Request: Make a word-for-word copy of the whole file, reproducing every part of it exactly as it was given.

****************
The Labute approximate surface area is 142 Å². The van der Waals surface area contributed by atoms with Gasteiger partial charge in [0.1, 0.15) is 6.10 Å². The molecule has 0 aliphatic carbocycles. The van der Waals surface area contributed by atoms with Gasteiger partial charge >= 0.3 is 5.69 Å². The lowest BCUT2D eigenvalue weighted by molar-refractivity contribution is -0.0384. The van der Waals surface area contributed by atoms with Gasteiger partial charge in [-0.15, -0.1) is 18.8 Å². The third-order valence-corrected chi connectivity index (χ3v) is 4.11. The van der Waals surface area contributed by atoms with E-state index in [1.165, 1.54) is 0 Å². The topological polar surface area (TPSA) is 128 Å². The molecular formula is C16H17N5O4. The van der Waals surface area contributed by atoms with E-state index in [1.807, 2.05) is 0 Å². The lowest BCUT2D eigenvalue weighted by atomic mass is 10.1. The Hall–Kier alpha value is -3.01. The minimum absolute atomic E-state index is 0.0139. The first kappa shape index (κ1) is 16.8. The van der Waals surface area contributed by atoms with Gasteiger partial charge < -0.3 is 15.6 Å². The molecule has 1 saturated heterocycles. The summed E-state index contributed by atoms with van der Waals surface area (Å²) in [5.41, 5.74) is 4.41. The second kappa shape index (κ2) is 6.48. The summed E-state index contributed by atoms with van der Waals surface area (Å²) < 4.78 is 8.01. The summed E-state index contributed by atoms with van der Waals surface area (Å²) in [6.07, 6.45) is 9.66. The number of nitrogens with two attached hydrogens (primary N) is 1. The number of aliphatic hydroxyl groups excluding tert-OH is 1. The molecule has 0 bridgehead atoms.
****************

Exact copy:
The Labute approximate surface area is 142 Å². The van der Waals surface area contributed by atoms with Gasteiger partial charge in [0.1, 0.15) is 6.10 Å². The molecule has 0 aliphatic carbocycles. The van der Waals surface area contributed by atoms with Gasteiger partial charge >= 0.3 is 5.69 Å². The lowest BCUT2D eigenvalue weighted by molar-refractivity contribution is -0.0384. The van der Waals surface area contributed by atoms with Gasteiger partial charge in [-0.15, -0.1) is 18.8 Å². The third-order valence-corrected chi connectivity index (χ3v) is 4.11. The van der Waals surface area contributed by atoms with E-state index in [1.165, 1.54) is 0 Å². The topological polar surface area (TPSA) is 128 Å². The molecular formula is C16H17N5O4. The van der Waals surface area contributed by atoms with E-state index in [1.807, 2.05) is 0 Å². The lowest BCUT2D eigenvalue weighted by atomic mass is 10.1. The Hall–Kier alpha value is -3.01. The minimum absolute atomic E-state index is 0.0139. The first kappa shape index (κ1) is 16.8. The van der Waals surface area contributed by atoms with Gasteiger partial charge < -0.3 is 15.6 Å². The molecule has 1 saturated heterocycles. The summed E-state index contributed by atoms with van der Waals surface area (Å²) in [5.41, 5.74) is 4.41. The second kappa shape index (κ2) is 6.48. The summed E-state index contributed by atoms with van der Waals surface area (Å²) < 4.78 is 8.01. The summed E-state index contributed by atoms with van der Waals surface area (Å²) in [6.07, 6.45) is 9.66. The number of nitrogens with two attached hydrogens (primary N) is 1. The number of aliphatic hydroxyl groups excluding tert-OH is 1. The molecule has 0 bridgehead atoms.